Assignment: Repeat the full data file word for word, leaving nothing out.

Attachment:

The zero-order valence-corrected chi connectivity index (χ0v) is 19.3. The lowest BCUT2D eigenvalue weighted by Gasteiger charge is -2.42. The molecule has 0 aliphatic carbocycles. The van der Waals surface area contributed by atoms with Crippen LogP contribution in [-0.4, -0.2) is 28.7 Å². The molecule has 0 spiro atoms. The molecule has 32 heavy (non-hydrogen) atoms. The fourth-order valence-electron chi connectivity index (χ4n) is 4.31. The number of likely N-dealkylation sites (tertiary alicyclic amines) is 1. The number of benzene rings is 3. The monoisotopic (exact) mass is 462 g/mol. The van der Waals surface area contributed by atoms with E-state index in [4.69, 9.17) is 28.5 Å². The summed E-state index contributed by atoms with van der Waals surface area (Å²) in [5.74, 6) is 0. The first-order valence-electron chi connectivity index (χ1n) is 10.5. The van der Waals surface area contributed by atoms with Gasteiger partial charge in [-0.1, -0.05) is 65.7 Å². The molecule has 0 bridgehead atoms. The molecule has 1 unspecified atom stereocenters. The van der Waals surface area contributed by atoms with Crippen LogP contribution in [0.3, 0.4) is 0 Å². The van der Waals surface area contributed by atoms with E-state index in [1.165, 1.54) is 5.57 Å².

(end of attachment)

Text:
The zero-order valence-corrected chi connectivity index (χ0v) is 19.3. The lowest BCUT2D eigenvalue weighted by Gasteiger charge is -2.42. The molecule has 0 aliphatic carbocycles. The van der Waals surface area contributed by atoms with Crippen LogP contribution in [-0.4, -0.2) is 28.7 Å². The molecule has 0 spiro atoms. The molecule has 32 heavy (non-hydrogen) atoms. The fourth-order valence-electron chi connectivity index (χ4n) is 4.31. The number of likely N-dealkylation sites (tertiary alicyclic amines) is 1. The number of benzene rings is 3. The monoisotopic (exact) mass is 462 g/mol. The van der Waals surface area contributed by atoms with E-state index in [4.69, 9.17) is 28.5 Å². The summed E-state index contributed by atoms with van der Waals surface area (Å²) in [5.74, 6) is 0. The first-order valence-electron chi connectivity index (χ1n) is 10.5. The van der Waals surface area contributed by atoms with Gasteiger partial charge in [-0.1, -0.05) is 65.7 Å². The molecule has 0 bridgehead atoms. The molecule has 1 unspecified atom stereocenters. The van der Waals surface area contributed by atoms with Crippen LogP contribution in [0.3, 0.4) is 0 Å². The van der Waals surface area contributed by atoms with E-state index in [1.165, 1.54) is 5.57 Å².